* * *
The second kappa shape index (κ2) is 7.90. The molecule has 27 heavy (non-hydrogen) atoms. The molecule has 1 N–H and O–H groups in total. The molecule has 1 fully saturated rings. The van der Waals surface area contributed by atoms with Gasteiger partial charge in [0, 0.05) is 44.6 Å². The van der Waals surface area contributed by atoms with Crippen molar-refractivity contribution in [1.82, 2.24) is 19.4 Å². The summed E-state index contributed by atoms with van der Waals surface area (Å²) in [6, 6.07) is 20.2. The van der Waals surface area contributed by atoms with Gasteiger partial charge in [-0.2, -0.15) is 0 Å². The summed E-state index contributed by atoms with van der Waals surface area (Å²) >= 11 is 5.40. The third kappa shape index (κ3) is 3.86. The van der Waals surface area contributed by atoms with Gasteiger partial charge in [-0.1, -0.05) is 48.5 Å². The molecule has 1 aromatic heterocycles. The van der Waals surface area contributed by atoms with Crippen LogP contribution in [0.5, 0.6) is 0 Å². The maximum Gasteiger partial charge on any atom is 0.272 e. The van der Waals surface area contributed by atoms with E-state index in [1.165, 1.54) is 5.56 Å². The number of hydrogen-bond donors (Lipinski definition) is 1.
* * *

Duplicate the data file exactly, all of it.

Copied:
The second kappa shape index (κ2) is 7.90. The molecule has 27 heavy (non-hydrogen) atoms. The molecule has 1 N–H and O–H groups in total. The molecule has 1 fully saturated rings. The van der Waals surface area contributed by atoms with Gasteiger partial charge in [0, 0.05) is 44.6 Å². The van der Waals surface area contributed by atoms with Crippen molar-refractivity contribution in [1.82, 2.24) is 19.4 Å². The summed E-state index contributed by atoms with van der Waals surface area (Å²) in [6, 6.07) is 20.2. The van der Waals surface area contributed by atoms with Gasteiger partial charge in [-0.2, -0.15) is 0 Å². The summed E-state index contributed by atoms with van der Waals surface area (Å²) >= 11 is 5.40. The third kappa shape index (κ3) is 3.86. The van der Waals surface area contributed by atoms with Gasteiger partial charge in [-0.1, -0.05) is 48.5 Å². The molecule has 1 aromatic heterocycles. The van der Waals surface area contributed by atoms with Crippen LogP contribution in [0.5, 0.6) is 0 Å². The maximum Gasteiger partial charge on any atom is 0.272 e. The van der Waals surface area contributed by atoms with E-state index in [1.165, 1.54) is 5.56 Å². The number of hydrogen-bond donors (Lipinski definition) is 1.